Thursday, April 7, 2011

Adobe Photoshop Levels Dialogue Box

Use the Levels dialogue box (Imag>Adjust>Levels) to adjust the tonal balance for colour and grayscale images. You can adjust highlight, shadow and midtone ranges for a selection or an entire image, or you can make changes to individual channels only.



Input Levels

The Input Levels dialogue box (Image>Adjust>Levels) to improve the contrast in a ‘flat’ image.

1. Use the Channel pop-up menu to select a channel. If you do not select an individual channel, you can work on the composite image and affect all channels.

2. To darken an image, drag the sold black slider to the right. Altermatively, enter an appropriate value in the leftmost Input Levels entry box. This maps or clips pixels to black. For example, if you drag the black slider to 15, all pixels with an original value between 0 and 15 become black. The result is a darker image.

3. To lighten an image, drag the hollow, white Input Levels slider to the left. Alternatively, enter an appropriate value in the rightmost Input Levels entry box. The result is to map or clip pixels to white For example, if you drag the white slider to 245, all pixels with an original value between 245 an 255 become white. The result is a lighter image.

The most flexible way of working with Levels, Curves and Color Balance is to set up Adjustment layers (see page 119). Adjustment layers allow you to readjust settings in the respective dialogue boxes until you are satisfied with the result.

Dragging either or both the black or white input levels sliders inwards has the effect of increasing contrast in the image.
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Saturday, March 26, 2011

Adobe Photoshop Auto Levels And Color Settings

Auto Levels allows you to adjust brightness and contrast automatically. Auto Levels examines each colour channel independently and changes the darkest pixels to black and the lightest pixels to white, then redistributes the remaining shades of grey between these two points.

Auto Levels works best on images that have a reasonably even distribution of tonal values throughout the image, as it redistributes pixels based on white and black points, with a tendency to increase contrast.




Auto Color removes unwanted colour casts in an image without adjusting the contrast in an image.

1. To apply Auto Levels to an image, choose Image>Adjust>Auto Levels.(Use Edit>Undo if you do not like the result.)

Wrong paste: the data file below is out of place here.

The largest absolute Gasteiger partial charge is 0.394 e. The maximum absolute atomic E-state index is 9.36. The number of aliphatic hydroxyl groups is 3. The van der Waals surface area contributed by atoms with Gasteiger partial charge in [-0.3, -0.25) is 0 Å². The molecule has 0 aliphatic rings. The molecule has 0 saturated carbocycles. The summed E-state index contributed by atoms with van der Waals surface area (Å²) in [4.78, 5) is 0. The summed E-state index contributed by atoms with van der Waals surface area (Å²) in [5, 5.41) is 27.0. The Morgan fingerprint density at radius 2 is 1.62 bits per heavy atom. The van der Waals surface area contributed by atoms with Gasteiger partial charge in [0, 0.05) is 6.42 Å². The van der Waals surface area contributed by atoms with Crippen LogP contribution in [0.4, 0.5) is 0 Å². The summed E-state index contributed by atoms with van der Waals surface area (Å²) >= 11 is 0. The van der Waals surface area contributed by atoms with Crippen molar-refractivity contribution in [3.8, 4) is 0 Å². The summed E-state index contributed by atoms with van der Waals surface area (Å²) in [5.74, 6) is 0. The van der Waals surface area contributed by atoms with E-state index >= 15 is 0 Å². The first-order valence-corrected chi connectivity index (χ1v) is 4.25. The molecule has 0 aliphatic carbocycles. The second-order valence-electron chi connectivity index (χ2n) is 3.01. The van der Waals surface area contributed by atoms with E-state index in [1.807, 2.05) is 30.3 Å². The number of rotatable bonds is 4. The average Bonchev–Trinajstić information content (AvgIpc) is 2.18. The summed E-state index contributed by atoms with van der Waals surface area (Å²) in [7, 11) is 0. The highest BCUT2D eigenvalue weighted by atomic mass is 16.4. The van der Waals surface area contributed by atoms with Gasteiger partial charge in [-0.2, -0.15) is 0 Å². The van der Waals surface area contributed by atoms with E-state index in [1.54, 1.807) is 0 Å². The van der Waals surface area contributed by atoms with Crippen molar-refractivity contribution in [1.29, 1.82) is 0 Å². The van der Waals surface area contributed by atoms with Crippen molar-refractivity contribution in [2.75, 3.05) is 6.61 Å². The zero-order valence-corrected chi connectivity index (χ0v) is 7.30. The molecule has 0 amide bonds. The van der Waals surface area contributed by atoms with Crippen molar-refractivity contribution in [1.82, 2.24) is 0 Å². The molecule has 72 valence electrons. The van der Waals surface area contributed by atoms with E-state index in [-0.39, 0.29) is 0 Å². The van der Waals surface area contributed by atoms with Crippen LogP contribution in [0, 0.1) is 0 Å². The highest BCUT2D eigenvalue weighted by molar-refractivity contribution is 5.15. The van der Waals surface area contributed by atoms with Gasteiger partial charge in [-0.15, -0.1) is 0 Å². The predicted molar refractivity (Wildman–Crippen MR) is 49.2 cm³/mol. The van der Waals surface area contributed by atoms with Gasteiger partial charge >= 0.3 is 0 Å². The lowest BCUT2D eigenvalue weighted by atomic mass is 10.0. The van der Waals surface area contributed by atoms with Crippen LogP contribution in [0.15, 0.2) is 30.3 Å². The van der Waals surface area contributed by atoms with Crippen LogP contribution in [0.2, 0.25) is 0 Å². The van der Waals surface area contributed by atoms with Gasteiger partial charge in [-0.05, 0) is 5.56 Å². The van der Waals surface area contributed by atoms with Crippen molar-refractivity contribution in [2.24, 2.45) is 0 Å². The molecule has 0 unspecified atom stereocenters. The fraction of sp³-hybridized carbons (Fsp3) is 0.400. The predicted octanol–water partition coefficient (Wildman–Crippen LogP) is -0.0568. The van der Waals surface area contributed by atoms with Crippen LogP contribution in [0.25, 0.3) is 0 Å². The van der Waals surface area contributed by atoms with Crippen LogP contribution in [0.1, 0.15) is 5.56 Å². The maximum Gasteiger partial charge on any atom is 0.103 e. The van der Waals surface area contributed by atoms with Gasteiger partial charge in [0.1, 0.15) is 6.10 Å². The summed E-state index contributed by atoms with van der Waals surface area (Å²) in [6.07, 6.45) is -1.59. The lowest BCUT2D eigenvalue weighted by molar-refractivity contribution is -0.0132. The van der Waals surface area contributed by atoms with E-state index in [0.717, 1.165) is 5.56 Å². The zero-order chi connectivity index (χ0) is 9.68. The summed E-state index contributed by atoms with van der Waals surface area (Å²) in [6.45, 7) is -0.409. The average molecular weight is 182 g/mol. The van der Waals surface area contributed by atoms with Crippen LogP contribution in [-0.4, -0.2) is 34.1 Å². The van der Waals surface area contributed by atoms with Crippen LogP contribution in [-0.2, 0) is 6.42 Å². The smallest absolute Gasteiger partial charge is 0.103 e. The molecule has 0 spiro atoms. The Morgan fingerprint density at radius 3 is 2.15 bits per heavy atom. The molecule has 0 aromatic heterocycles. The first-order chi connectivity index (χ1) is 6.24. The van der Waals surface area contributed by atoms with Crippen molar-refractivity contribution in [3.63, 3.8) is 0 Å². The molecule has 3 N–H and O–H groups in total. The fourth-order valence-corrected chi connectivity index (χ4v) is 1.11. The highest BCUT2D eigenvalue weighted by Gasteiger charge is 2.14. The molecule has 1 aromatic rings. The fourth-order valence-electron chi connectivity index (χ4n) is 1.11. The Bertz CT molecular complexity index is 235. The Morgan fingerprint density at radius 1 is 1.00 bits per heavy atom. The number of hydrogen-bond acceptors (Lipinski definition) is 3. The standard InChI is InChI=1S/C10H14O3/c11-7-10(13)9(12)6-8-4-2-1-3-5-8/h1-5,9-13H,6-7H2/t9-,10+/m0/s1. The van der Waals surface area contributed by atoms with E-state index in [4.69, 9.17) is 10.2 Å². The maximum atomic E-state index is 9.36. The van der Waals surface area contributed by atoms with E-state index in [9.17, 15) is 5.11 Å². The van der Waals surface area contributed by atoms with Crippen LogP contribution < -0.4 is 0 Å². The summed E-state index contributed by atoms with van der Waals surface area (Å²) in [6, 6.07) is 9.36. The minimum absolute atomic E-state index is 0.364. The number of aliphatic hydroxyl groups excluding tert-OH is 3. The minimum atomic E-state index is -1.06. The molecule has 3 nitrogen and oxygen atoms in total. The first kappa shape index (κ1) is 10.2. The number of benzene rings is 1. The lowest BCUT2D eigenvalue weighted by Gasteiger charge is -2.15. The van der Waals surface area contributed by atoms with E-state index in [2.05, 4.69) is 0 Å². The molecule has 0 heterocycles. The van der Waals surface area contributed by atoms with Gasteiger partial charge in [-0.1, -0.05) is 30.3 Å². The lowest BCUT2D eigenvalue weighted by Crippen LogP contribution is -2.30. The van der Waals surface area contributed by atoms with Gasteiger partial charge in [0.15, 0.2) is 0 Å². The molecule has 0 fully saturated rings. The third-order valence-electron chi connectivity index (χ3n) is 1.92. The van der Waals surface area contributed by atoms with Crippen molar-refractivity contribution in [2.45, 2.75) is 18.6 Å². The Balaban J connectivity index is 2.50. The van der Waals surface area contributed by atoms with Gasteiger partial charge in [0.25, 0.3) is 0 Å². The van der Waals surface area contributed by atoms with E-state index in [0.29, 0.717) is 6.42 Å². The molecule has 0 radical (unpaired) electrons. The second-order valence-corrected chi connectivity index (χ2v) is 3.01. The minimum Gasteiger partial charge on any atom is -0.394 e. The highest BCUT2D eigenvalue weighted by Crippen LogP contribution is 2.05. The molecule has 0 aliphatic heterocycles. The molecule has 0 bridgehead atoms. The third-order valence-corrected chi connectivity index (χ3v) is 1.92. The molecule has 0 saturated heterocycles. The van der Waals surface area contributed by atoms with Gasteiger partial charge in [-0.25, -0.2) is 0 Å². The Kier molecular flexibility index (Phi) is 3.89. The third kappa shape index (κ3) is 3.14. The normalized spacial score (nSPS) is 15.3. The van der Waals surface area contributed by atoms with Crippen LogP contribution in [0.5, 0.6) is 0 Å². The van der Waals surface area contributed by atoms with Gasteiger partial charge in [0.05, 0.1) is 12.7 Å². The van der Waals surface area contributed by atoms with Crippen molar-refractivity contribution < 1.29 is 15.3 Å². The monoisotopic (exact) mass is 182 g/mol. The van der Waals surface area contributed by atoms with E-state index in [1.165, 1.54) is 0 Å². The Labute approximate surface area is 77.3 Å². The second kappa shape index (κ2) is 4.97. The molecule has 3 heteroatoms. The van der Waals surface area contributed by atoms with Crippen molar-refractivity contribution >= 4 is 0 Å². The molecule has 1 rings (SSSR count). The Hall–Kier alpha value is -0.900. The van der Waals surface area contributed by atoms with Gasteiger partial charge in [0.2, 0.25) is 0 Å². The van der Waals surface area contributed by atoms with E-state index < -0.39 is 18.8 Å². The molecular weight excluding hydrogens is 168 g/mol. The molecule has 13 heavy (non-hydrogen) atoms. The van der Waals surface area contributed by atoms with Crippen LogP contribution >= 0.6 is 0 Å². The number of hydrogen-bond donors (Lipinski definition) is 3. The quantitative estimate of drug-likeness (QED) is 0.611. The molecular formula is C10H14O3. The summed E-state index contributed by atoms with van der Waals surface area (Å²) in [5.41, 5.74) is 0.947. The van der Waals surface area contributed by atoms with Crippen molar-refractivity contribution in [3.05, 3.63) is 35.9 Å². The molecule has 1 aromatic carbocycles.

2. To apply Auto Color to an Image, choose Image>Adjust>Auto Color. (Use Edit>Undo if you do not like the result.

Auto Levels adjusts each colour channel in the image individually. As a result, it may remove or introduce colour casts.

Both Auto Levels and Auto Color generally produce good results, but they do not allow the precision of manual adjustments that you can make using the Levels and Curves dialogue boxes
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Monday, March 14, 2011

Adobe Photoshop Brightness And Contrast Command

The Brightness/ Contrast command provides the least complicated controls for changing overall brightness and contrast levels in an image. It dose not allow you to make changes to individual colour channels; it makes the same adjustment to every tonal range of the image.





1. To change brightness and contrast for an entire image, or for a selection, choose Image > Adjust > Brightess/Contrast. Drag the Brightness and Contrast sliders to the right or lift, or enter a value in the entry boxes (-100 to +100). OK the dialogue box.

2. If you are making adjustments to a selection, click the preview button to see, on screen, the result of the settings you choose.

3. Choose Image>Adjust>Auto Contrast (Ctrl/Command + Alt + Shift + L)to automatically adjust the contrast for an image or sele ction. Highlightes should appear lighter the shadows darker resulting in an overall improvement in the image. Auto Contrast dose not adjust individual channels in an image. It makes highlightes appear lighter and shadows darker by mapping the lighter and darkest pixels in the image to white and black respectively.